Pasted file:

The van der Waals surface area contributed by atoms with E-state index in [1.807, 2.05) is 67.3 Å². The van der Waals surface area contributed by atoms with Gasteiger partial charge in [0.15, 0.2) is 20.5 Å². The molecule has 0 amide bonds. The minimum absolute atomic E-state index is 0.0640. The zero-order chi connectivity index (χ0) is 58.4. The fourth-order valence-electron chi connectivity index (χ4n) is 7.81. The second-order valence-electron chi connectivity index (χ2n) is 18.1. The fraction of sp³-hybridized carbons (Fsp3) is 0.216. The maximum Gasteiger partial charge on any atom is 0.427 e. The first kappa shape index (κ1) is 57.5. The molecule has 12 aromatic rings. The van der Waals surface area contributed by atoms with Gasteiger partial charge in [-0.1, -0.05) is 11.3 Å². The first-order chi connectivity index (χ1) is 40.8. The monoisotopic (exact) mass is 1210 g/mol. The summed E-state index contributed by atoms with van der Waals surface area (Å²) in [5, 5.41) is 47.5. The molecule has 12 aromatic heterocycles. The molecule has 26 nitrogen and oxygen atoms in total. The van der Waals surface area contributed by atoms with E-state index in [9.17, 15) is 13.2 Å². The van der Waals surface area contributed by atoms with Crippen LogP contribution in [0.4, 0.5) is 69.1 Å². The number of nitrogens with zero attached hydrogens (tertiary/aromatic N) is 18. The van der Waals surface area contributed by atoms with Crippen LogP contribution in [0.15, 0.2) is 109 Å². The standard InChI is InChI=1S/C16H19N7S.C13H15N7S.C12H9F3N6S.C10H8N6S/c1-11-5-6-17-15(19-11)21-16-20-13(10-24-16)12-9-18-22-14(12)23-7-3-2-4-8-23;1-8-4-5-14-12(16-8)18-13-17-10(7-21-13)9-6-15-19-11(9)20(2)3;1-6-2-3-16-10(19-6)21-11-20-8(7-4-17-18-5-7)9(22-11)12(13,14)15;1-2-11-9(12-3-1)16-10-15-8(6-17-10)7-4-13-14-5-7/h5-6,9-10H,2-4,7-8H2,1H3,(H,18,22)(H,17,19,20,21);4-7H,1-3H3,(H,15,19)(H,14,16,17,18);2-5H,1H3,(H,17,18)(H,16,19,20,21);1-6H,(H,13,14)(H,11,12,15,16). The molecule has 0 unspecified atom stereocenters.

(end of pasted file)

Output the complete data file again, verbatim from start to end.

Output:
The van der Waals surface area contributed by atoms with E-state index in [1.807, 2.05) is 67.3 Å². The van der Waals surface area contributed by atoms with Gasteiger partial charge in [0.15, 0.2) is 20.5 Å². The molecule has 0 amide bonds. The minimum absolute atomic E-state index is 0.0640. The zero-order chi connectivity index (χ0) is 58.4. The fourth-order valence-electron chi connectivity index (χ4n) is 7.81. The second-order valence-electron chi connectivity index (χ2n) is 18.1. The fraction of sp³-hybridized carbons (Fsp3) is 0.216. The maximum Gasteiger partial charge on any atom is 0.427 e. The first kappa shape index (κ1) is 57.5. The molecule has 12 aromatic rings. The van der Waals surface area contributed by atoms with Gasteiger partial charge in [-0.1, -0.05) is 11.3 Å². The first-order chi connectivity index (χ1) is 40.8. The monoisotopic (exact) mass is 1210 g/mol. The summed E-state index contributed by atoms with van der Waals surface area (Å²) in [5, 5.41) is 47.5. The molecule has 12 aromatic heterocycles. The molecule has 26 nitrogen and oxygen atoms in total. The van der Waals surface area contributed by atoms with E-state index in [9.17, 15) is 13.2 Å². The van der Waals surface area contributed by atoms with Crippen LogP contribution in [0.4, 0.5) is 69.1 Å². The number of nitrogens with zero attached hydrogens (tertiary/aromatic N) is 18. The van der Waals surface area contributed by atoms with Crippen LogP contribution in [0.15, 0.2) is 109 Å². The standard InChI is InChI=1S/C16H19N7S.C13H15N7S.C12H9F3N6S.C10H8N6S/c1-11-5-6-17-15(19-11)21-16-20-13(10-24-16)12-9-18-22-14(12)23-7-3-2-4-8-23;1-8-4-5-14-12(16-8)18-13-17-10(7-21-13)9-6-15-19-11(9)20(2)3;1-6-2-3-16-10(19-6)21-11-20-8(7-4-17-18-5-7)9(22-11)12(13,14)15;1-2-11-9(12-3-1)16-10-15-8(6-17-10)7-4-13-14-5-7/h5-6,9-10H,2-4,7-8H2,1H3,(H,18,22)(H,17,19,20,21);4-7H,1-3H3,(H,15,19)(H,14,16,17,18);2-5H,1H3,(H,17,18)(H,16,19,20,21);1-6H,(H,13,14)(H,11,12,15,16). The molecule has 0 unspecified atom stereocenters.